28 Mar 2017

Cyclone Debbie brings wind 'like a freight train'

9:43 am on 28 March 2017

The most powerful cyclone for years is showing no signs of weakening as it barrels toward Australia's north Queensland coast, with wind gusts of up to 275 km/h predicted.

The first effects of Cyclone Debbie on Monday.

The first effects of Cyclone Debbie in north Queensland on Monday. Photo: ABC / Screengrab

Overnight, Australia's Bureau of Meteorology predicted Cyclone Debbie would make landfall as a category 4 tropical cyclone - just one stage below the most dangerous wind speed level.

The state government last night warned 25,000 people living in parts of Mackay to head to higher ground, as dangerous tidal surges of up to 1.7m were forecast.

The Whitsunday Islands were already being battered by wind gusts of up to 190 km/h. Hamilton Island was getting wind roaring through "like a freight train", witness Charlie told the ABC. "The trees are going wild. The place is just shaking continuously."

The cyclone was fast approaching Proserpine, and resident Tina said trees around her house were already falling.

"I can hear trees that are starting to go over, it's frightening. The trees are sort of laying over," she said. "If this is halfway there, goodness, when it's fully here, it's going to be devastating."

The storm was expected to dump heavy rainfall in and around Mackay and Bowen and a flood warning was out for rivers in those areas.

The wind is roaring at Airlie Beach as the cyclone bears down on the coast. It is due to make landfall between Ayr and Midge Point from midday local time.

Senior forecaster Brett Harrison said gusts up to 275 km/h could be generated.

Premier Annastacia Palaszczuk had last night appealed to people in coastal communities in the storm's path to stay indoors and not risk their lives.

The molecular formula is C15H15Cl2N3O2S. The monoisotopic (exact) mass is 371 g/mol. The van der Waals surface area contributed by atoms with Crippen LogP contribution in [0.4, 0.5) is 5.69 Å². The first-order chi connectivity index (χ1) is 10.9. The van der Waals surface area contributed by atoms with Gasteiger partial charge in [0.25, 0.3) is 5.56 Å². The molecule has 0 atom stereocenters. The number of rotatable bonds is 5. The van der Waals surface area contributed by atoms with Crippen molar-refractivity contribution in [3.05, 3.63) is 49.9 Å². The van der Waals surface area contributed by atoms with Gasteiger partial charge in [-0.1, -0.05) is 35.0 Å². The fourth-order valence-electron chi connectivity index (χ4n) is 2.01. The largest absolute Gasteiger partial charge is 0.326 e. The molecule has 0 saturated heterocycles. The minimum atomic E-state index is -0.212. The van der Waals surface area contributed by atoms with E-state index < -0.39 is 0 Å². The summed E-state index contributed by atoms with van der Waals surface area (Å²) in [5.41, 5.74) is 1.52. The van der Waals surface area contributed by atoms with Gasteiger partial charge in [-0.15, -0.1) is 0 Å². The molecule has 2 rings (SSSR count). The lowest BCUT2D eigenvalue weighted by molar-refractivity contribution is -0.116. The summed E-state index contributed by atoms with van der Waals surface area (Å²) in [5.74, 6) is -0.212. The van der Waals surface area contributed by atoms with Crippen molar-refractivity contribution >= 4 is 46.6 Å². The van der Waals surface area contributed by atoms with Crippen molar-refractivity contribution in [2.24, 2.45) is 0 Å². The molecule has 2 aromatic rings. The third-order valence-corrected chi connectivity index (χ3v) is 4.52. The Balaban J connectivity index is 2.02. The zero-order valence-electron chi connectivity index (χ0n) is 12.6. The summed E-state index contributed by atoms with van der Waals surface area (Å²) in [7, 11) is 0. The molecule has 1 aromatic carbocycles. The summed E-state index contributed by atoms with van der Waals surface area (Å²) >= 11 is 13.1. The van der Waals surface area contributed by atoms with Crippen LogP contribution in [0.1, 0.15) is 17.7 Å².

"Go to the safest place in your house - the most secure. We are in the stage now where some communities are already in lockdown, so they should not move."

Ms Palaszczuk said the Bureau of Meteorology had advised it could take up to 18 hours for the cyclone's core to pass.

Bruce Gunn from Emergency Management Queensland said the situation was changing rapidly.

"People in the path of the core of the cyclone can expect many, many hours of sheltering," he said.

"Remember that the lull in the winds may be the eye of the cyclone and the destructive winds will return from the opposite direction, so be very careful about going outside."

Mackay residents urged to seek higher ground

More than 25,000 people were warned by text to move from low-lying areas in Mackay by midnight, with fears incoming Cyclone Debbie could cause inundation of up to 1.7m above the high tide level.

The Bureau of Meteorology has warned the storm will be the worst since Cyclone Yasi in 2011, and Ms Palaszczuk said it was "bigger than Marcia" - the category five system that hit Queensland in 2015.

Queensland Fire and Emergency Services (QFES) Commissioner Katarina Carroll said although the latest cyclone tracking map indicated Cyclone Debbie had moved south, residents in Townsville, Ingham, Cardwell and surrounding areas should not be complacent.

"If an official evacuation order has not been issued for your area, the best option is to stay indoors and shelter in place until the cyclone has passed.

"If the building you're sheltering in begins to break up, immediately seek shelter under a strong table or bench or under a heavy mattress.